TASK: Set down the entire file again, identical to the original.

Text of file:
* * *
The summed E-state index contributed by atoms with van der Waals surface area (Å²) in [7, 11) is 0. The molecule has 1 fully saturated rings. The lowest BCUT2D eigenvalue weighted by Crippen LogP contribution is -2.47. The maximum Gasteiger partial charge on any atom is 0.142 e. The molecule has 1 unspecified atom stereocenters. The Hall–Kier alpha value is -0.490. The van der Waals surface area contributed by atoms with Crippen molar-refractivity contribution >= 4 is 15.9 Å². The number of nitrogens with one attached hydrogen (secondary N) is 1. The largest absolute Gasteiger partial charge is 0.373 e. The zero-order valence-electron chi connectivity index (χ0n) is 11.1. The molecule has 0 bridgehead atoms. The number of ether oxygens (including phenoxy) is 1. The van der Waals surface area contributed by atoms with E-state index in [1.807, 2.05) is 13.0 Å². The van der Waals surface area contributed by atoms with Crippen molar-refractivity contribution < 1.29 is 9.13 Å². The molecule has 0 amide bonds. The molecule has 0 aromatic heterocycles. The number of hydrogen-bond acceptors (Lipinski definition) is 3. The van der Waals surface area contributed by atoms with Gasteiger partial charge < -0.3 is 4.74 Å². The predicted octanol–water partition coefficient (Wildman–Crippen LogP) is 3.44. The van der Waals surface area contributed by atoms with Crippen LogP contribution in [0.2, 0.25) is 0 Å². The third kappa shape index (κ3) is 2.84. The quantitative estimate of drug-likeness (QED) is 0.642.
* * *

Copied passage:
The summed E-state index contributed by atoms with van der Waals surface area (Å²) in [7, 11) is 0. The molecule has 1 fully saturated rings. The lowest BCUT2D eigenvalue weighted by Crippen LogP contribution is -2.47. The maximum Gasteiger partial charge on any atom is 0.142 e. The molecule has 1 unspecified atom stereocenters. The Hall–Kier alpha value is -0.490. The van der Waals surface area contributed by atoms with Crippen molar-refractivity contribution >= 4 is 15.9 Å². The number of nitrogens with one attached hydrogen (secondary N) is 1. The largest absolute Gasteiger partial charge is 0.373 e. The zero-order valence-electron chi connectivity index (χ0n) is 11.1. The molecule has 0 bridgehead atoms. The number of ether oxygens (including phenoxy) is 1. The van der Waals surface area contributed by atoms with E-state index in [1.807, 2.05) is 13.0 Å². The van der Waals surface area contributed by atoms with Crippen molar-refractivity contribution < 1.29 is 9.13 Å². The molecule has 0 amide bonds. The molecule has 0 aromatic heterocycles. The number of hydrogen-bond acceptors (Lipinski definition) is 3. The van der Waals surface area contributed by atoms with Gasteiger partial charge < -0.3 is 4.74 Å². The predicted octanol–water partition coefficient (Wildman–Crippen LogP) is 3.44. The van der Waals surface area contributed by atoms with Crippen LogP contribution in [0.2, 0.25) is 0 Å². The third kappa shape index (κ3) is 2.84. The quantitative estimate of drug-likeness (QED) is 0.642.